The other day the deputy manager of the home I work in left. He had been recruited externally and was only around for a few months. He made the decision to leave and for various reasons he wasn’t up to the task. Mainly, I would suggest, because the fairly rigorous nature of our psychoanalytic model can be exposing and superficial strategies for manipulating how people view you are ineffective.
Sentimentality is the curse of many people who work in children’s social care especially, but not exclusively, for workers who are relatively inexperienced. I would caricature this as a “poor thing” or “he’s a good kid really” attitude.
Perhaps a certain amount of naivety is required when you start out – awareness of the reality of what you will be dealing with would stop most from taking the job on I guess. And it probably helps balance out the more jaded attitudes of experienced staff.
This documentary, although filmed at a bigger, and slightly different, institution, represents fairly well the kind of work I did in a therpeutic community for children. Slide it forward to 1m 30s to avoid cheesy voice over… The embed below no longer works – click here instead.
If we are lucky as babies (and most of us are – our parents might not have been perfect but were probably “good enough”) we will experience a period of “primary maternal preoccupation“.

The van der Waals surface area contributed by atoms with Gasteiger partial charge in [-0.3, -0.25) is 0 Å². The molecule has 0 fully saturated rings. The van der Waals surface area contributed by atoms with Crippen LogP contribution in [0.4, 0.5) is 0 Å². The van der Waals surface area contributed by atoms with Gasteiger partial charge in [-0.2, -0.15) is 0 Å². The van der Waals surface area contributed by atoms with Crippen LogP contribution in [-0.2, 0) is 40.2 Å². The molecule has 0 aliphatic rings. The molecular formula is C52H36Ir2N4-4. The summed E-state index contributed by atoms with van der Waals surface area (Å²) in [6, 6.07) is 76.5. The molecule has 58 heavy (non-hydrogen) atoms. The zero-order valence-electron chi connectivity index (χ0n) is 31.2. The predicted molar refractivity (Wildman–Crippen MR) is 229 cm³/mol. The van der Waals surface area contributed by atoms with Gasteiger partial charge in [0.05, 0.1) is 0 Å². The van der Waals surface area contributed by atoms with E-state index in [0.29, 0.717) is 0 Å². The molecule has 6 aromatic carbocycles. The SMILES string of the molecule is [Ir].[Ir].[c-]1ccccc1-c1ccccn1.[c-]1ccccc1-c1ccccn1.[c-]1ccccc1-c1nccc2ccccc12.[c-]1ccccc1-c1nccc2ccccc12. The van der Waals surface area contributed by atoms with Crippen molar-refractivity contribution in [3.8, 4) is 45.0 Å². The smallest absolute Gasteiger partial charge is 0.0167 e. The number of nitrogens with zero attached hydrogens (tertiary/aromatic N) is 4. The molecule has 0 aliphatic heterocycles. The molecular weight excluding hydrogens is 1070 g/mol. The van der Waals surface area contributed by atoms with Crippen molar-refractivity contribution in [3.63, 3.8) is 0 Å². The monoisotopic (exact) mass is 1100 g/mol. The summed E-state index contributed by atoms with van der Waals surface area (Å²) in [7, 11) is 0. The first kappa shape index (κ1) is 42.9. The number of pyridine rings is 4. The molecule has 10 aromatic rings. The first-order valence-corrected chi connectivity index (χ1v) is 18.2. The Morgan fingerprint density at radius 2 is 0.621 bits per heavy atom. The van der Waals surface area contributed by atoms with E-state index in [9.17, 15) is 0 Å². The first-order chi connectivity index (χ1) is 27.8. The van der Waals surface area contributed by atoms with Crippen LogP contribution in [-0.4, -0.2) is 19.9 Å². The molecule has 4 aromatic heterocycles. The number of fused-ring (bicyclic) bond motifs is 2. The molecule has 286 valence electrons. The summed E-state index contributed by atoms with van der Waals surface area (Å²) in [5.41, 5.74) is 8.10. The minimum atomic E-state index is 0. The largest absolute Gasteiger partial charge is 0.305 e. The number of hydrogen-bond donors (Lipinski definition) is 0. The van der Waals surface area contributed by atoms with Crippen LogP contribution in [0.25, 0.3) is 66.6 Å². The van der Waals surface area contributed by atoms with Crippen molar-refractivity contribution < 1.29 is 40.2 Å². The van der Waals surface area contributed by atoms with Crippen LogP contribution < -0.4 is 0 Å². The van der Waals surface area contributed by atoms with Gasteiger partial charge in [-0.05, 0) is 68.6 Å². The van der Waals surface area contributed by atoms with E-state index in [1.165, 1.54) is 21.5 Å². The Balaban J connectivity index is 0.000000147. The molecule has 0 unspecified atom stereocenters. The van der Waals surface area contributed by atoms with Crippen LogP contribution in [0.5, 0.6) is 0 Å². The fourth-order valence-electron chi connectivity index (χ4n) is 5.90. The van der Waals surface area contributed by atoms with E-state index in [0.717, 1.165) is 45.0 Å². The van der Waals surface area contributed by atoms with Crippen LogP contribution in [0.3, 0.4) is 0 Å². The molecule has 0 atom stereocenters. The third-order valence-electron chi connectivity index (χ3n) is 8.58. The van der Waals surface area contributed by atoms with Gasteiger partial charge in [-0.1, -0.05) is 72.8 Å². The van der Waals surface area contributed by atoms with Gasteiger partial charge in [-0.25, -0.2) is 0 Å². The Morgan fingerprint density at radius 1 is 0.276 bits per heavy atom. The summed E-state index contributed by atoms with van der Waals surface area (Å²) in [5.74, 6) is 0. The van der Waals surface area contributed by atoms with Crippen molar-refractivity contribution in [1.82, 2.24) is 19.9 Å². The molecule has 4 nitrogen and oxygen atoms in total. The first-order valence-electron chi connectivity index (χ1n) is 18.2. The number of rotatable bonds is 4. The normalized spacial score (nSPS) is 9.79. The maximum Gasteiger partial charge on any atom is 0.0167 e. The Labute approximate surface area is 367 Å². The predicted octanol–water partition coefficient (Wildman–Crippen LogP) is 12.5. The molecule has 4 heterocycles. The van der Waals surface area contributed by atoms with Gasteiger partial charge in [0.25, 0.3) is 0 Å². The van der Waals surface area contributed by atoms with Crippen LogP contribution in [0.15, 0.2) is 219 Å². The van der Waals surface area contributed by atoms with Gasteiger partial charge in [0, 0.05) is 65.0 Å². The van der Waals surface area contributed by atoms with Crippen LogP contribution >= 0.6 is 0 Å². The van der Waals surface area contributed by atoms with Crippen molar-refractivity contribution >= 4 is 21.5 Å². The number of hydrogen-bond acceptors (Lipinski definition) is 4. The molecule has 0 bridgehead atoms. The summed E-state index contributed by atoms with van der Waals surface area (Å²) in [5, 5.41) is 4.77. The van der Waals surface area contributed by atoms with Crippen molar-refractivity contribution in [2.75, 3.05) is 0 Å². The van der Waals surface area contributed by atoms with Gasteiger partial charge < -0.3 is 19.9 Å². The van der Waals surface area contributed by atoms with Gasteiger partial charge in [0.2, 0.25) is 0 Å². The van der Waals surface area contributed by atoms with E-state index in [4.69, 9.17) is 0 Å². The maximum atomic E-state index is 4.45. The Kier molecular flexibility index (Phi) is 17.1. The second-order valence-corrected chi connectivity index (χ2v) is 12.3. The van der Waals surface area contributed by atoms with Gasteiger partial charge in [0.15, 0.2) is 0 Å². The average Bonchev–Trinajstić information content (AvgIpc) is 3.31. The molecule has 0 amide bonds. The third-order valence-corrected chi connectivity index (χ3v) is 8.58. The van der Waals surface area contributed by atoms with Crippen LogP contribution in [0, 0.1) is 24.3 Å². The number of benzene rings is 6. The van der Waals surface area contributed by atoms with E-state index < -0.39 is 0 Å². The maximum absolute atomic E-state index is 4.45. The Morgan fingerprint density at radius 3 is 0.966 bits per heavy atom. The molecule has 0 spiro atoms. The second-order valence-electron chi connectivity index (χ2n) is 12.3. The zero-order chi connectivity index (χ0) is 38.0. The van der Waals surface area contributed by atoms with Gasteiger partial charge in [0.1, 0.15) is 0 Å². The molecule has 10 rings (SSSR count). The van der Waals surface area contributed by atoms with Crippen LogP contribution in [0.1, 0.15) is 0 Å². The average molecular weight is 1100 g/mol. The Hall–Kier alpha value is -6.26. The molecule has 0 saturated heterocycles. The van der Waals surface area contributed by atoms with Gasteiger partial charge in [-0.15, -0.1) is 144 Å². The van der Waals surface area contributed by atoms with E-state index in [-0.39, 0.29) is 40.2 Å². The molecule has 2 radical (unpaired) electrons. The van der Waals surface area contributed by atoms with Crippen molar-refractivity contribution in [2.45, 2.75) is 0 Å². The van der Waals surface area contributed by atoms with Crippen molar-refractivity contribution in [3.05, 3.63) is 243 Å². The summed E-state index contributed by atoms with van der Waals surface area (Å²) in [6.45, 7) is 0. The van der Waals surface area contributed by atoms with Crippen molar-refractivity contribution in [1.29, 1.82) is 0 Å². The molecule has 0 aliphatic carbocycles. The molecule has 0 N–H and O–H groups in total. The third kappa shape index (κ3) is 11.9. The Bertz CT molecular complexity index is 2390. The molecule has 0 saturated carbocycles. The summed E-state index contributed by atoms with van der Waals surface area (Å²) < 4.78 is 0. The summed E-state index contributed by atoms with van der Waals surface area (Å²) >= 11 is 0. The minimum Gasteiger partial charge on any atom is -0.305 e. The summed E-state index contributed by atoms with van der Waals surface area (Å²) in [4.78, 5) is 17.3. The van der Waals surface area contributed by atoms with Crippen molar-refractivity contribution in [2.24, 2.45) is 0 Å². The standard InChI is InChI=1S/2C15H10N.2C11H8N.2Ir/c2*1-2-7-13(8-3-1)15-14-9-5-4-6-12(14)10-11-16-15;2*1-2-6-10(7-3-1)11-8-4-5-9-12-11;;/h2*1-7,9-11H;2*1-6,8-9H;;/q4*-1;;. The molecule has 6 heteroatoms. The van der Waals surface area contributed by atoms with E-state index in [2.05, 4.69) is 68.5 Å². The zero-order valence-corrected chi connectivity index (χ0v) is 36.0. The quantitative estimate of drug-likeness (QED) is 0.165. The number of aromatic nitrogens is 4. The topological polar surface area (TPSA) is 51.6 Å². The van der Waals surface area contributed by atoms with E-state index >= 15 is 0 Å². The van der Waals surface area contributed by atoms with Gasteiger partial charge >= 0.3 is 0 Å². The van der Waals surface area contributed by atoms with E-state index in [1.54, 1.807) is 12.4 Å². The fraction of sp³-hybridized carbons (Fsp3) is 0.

This concept was identified by Donald Winnicott (other theories are available – see Wilfred Bion’s “maternal reverie”) and essentially refers to the mother’s state of mind for a few weeks before and after the birth of a child. In very basic terms this means the mother becomes obsessed by the baby, thinking almost entirely of his or her needs, wondering what the child is thinking, what different noises and expressions mean and generally trying to work out what is going on for the child.
It hardly needs saying that the allegations in the news about Knowl View boarding school are very disturbing. Clearly children being looked after by the state should not be subject to this, or any, kind of abuse. I totally accept this is newsworthy and usually cringe when people say things like: “Why are there never any good news stories?” However, I am now going to do exactly that because I think the general public could easily have the view that children in care, especially residential care rather than foster care, live in nightmare homes run by paedophiles and pimps.
The worry that a child may make an untrue allegation (especially of a sexual nature) against a member-of-staff can often be rife in children’s homes. There is a slight risk and the consequences of it happening would be potentially devastating to the individual concerned. However, I have always considered the anxiety about it to be wildly disproportionate.
In reality it happens very rarely and the chances of someone actually losing their job or being prosecuted if it did happen are even slimmer. Otherwise we would hear endless stories about children’s home staff being charged with sex offences – and we do not.